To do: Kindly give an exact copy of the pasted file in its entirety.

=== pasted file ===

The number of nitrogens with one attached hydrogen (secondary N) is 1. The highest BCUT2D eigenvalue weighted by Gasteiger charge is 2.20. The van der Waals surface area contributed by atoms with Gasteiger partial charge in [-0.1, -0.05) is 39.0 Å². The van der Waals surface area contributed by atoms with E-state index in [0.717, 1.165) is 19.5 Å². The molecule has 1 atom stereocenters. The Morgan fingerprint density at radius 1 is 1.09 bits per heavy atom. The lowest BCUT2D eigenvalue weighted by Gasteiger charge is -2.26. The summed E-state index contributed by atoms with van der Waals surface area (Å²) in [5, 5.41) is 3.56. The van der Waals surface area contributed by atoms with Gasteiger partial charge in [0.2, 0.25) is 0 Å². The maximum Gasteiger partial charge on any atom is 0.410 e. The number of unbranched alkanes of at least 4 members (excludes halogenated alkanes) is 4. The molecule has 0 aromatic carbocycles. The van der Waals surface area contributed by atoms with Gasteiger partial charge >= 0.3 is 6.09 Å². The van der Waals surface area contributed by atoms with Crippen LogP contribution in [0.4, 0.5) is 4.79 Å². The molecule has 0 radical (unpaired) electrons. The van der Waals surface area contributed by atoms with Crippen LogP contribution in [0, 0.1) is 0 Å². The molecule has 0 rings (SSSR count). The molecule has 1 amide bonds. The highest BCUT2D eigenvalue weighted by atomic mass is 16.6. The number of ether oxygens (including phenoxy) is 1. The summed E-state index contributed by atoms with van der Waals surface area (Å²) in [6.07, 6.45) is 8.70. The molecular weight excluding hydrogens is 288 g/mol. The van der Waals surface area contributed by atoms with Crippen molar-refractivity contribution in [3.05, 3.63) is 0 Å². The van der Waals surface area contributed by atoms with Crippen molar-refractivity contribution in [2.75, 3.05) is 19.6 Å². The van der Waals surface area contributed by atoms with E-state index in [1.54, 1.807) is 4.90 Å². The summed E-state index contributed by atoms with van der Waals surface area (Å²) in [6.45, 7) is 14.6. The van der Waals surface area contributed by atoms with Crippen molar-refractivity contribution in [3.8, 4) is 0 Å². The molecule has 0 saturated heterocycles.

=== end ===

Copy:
The number of nitrogens with one attached hydrogen (secondary N) is 1. The highest BCUT2D eigenvalue weighted by Gasteiger charge is 2.20. The van der Waals surface area contributed by atoms with Gasteiger partial charge in [-0.1, -0.05) is 39.0 Å². The van der Waals surface area contributed by atoms with E-state index in [0.717, 1.165) is 19.5 Å². The molecule has 1 atom stereocenters. The Morgan fingerprint density at radius 1 is 1.09 bits per heavy atom. The lowest BCUT2D eigenvalue weighted by Gasteiger charge is -2.26. The summed E-state index contributed by atoms with van der Waals surface area (Å²) in [5, 5.41) is 3.56. The van der Waals surface area contributed by atoms with Gasteiger partial charge in [0.2, 0.25) is 0 Å². The maximum Gasteiger partial charge on any atom is 0.410 e. The number of unbranched alkanes of at least 4 members (excludes halogenated alkanes) is 4. The molecule has 0 aromatic carbocycles. The van der Waals surface area contributed by atoms with Gasteiger partial charge >= 0.3 is 6.09 Å². The van der Waals surface area contributed by atoms with Crippen LogP contribution in [0.4, 0.5) is 4.79 Å². The molecule has 0 radical (unpaired) electrons. The van der Waals surface area contributed by atoms with Crippen LogP contribution in [0, 0.1) is 0 Å². The molecule has 0 rings (SSSR count). The molecule has 1 amide bonds. The highest BCUT2D eigenvalue weighted by atomic mass is 16.6. The number of ether oxygens (including phenoxy) is 1. The summed E-state index contributed by atoms with van der Waals surface area (Å²) in [6.07, 6.45) is 8.70. The molecular weight excluding hydrogens is 288 g/mol. The van der Waals surface area contributed by atoms with Crippen molar-refractivity contribution in [3.05, 3.63) is 0 Å². The van der Waals surface area contributed by atoms with Crippen molar-refractivity contribution in [2.75, 3.05) is 19.6 Å². The van der Waals surface area contributed by atoms with E-state index in [1.54, 1.807) is 4.90 Å². The summed E-state index contributed by atoms with van der Waals surface area (Å²) in [6.45, 7) is 14.6. The van der Waals surface area contributed by atoms with Crippen molar-refractivity contribution in [3.8, 4) is 0 Å². The molecule has 0 saturated heterocycles.